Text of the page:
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| Last Updated:: 01/02/2016

Mosquito ecology & Mosquito Borne Diseases in Wetland zones

Mosquitoes & Mosquito Borne Diseases in Wetland zones:

Wetlands are valuable habitats that provide important social, economic, and ecological services such as flood control, water quality improvement, carbon sequestration, pollutant removal, and primary/secondary production export to terrestrial and aquatic food chains. They represent important habitats for a large number of animal and plant species, some of which are threatened or endangered. Wetlands protect adjacent habitats from erosive forces, and have important flood control and water storage functions. Wetlands also have high aesthetic and recreational value which makes neighboring areas highly desirable for human habitation. However, wetlands are also natural producers of mosquitoes and this sometimes creates conflicts with human neighbors. Most frequently, wetlands mosquito production is a “nuisance” issue, affecting the quality of life of nearby residents by instigating generally undesired behaviors. Examples include postponement or cancellation of pleasurable activities, outdoor recreation; irritating mosquito bites and extracurricular activities. Large biting mosquito populations can sometimes also have social, cultural, and economic impacts by limiting community activities.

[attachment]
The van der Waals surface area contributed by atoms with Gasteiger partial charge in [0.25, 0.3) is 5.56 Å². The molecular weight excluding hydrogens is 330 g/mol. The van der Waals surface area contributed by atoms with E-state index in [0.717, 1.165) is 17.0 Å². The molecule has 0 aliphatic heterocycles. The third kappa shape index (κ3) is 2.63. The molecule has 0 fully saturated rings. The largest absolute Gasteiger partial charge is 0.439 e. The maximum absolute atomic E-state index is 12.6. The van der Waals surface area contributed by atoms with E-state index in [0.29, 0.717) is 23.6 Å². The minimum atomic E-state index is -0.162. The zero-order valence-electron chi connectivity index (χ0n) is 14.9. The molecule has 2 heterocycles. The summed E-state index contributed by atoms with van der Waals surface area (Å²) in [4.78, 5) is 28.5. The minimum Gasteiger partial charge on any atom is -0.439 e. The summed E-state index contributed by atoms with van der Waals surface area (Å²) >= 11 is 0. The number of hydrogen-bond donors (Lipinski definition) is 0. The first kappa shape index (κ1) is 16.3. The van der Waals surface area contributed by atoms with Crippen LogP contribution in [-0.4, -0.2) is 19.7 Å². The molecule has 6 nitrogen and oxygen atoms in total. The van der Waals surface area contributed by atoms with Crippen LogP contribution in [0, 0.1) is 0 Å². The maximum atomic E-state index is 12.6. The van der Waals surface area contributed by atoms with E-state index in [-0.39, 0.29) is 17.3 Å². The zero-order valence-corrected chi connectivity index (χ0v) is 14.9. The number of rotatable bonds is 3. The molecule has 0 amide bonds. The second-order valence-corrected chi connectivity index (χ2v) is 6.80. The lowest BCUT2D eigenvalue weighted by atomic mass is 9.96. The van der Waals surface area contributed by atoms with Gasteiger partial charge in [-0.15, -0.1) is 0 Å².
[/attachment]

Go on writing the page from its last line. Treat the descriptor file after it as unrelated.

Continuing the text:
Mosquitoes can have grave health impacts on the population at large when mosquito-transmitted pathogens such as Westnile virus, eastern equine encephalitis virus, Plasmodium spp. etc., are being amplified and transmitted locally. Mosquitoes can also routinely have serious health impacts on individuals with allergies to mosquito bites. Similarly, mosquitoes can also have significant health impacts on wildlife, livestock, and pets including wild birds, cattle, dogs, and horses.